Picnic at Hanging Rock, 1967 – Joan Lindsay
In 1900, a class of young women from an exclusive private school go on an excursion to the isolated Hanging Rock, deep in the Australian bush. The excursion ends in tragedy when three girls and a teacher mysteriously vanish after climbing the rock. Only one girl returns, with no memory of what has become of the others...
Malthouse Theatre under the direction of Matthew Lutton (our upcoming Cloudstreet director) took on Tom Wright’s chilling adaptation of Joan Lindsay’s creation in 2016, offering a surreal and subversive take on the Aussie classic. After sell-out seasons in Melbourne and Edinburgh, the play returned to Melbourne for an encore season before heading to the Barbican in London.
Seven Little Australians, 1894 – Ethel Turner
Judy’s father, Captain Woolcot, found his vivacious, cheeky daughter impossible – but seven children were really too much for him and most of the time they ran wild at their rambling riverside home, Misrule.
The book was adapted into a stage play in 1914 by Beaumont Smith and a musical theater adaptation ran in Melbourne and Sydney from 1988, with the play now a popular production for Australian high schools and musical societies.
The Magic Pudding, 1918 – Norman Lindsay
The timeless classic follows the adventures of debonair young koala Bunyip Bluegum, sailor Bill Barnacle and penguin Sam Sawnoff – owners of the much-desired Magic Puddin’ Albert – who try to out-wit Possum and Wombat, the professional, and extraordinarily persistent, puddin’-thieves.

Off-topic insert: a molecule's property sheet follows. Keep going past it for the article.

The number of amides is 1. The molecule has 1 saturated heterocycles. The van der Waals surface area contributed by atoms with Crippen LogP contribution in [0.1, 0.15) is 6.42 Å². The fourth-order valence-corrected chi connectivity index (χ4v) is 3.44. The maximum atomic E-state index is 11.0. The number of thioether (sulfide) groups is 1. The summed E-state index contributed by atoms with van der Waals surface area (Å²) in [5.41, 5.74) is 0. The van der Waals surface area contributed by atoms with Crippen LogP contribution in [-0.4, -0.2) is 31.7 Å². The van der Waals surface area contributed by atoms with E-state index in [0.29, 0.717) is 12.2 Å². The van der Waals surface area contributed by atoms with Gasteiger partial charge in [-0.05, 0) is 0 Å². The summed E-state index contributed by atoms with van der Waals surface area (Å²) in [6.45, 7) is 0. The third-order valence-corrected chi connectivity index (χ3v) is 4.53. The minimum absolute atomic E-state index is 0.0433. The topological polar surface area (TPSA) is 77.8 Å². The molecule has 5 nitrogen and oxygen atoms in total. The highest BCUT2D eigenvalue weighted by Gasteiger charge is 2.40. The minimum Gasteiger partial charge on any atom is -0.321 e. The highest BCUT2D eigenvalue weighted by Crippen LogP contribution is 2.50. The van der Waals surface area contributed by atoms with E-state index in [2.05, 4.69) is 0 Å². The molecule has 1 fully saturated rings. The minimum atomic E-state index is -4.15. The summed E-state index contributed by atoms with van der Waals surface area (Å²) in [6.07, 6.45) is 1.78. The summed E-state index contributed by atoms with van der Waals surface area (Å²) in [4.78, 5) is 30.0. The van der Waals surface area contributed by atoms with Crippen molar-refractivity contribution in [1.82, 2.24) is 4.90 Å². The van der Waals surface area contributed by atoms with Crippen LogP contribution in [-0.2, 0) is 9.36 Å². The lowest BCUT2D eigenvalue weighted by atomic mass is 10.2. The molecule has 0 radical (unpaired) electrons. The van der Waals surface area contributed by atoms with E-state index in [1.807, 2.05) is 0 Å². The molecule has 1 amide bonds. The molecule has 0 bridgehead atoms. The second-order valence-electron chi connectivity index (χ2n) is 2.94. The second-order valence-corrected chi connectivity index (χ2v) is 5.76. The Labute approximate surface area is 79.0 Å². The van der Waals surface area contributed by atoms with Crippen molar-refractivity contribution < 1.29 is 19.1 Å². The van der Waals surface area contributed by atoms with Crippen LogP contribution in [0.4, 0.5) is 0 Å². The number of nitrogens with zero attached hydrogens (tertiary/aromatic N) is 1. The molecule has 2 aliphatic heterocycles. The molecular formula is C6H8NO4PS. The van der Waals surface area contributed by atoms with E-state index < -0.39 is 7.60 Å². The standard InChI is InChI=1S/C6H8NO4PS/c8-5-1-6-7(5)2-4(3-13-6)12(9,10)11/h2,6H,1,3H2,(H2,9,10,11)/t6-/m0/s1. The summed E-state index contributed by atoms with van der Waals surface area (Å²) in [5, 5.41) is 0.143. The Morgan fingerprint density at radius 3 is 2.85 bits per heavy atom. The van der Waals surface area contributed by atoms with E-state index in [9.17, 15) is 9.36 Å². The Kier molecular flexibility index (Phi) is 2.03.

Adapted by Peter Scriven in 1960 as a puppet show (for which the original author Norman Lindsay created 40 drawings, the marionette Theatre of Australia toured the performance around Australia in 1988. In 2010, the adaptation was presented once again, this time by Marian Street Theatre for Young People predominantly using actors (not puppets). The Victorian Opera then presented The Magic Pudding – The Opera in 2013.
The Harp in the South, 1984 – Ruth Park
The Harp in the South explores the life of Hugh and Margaret Darcy, a Catholic Irish Australian couple raising their family in Sydney suburb Surry Hills, where money is scarce and life is not easy.
Ruth Park collaborated with Leslie Rees to adapt the novel for the stage in 1949, presented by Independent Theatre in Sydney. Kate Mulvany went on to create another adaptation in 2018, turning the play into a six-hour performance over two parts. It was first produced by Sydney Theatre Company under the direction of Kip Williams.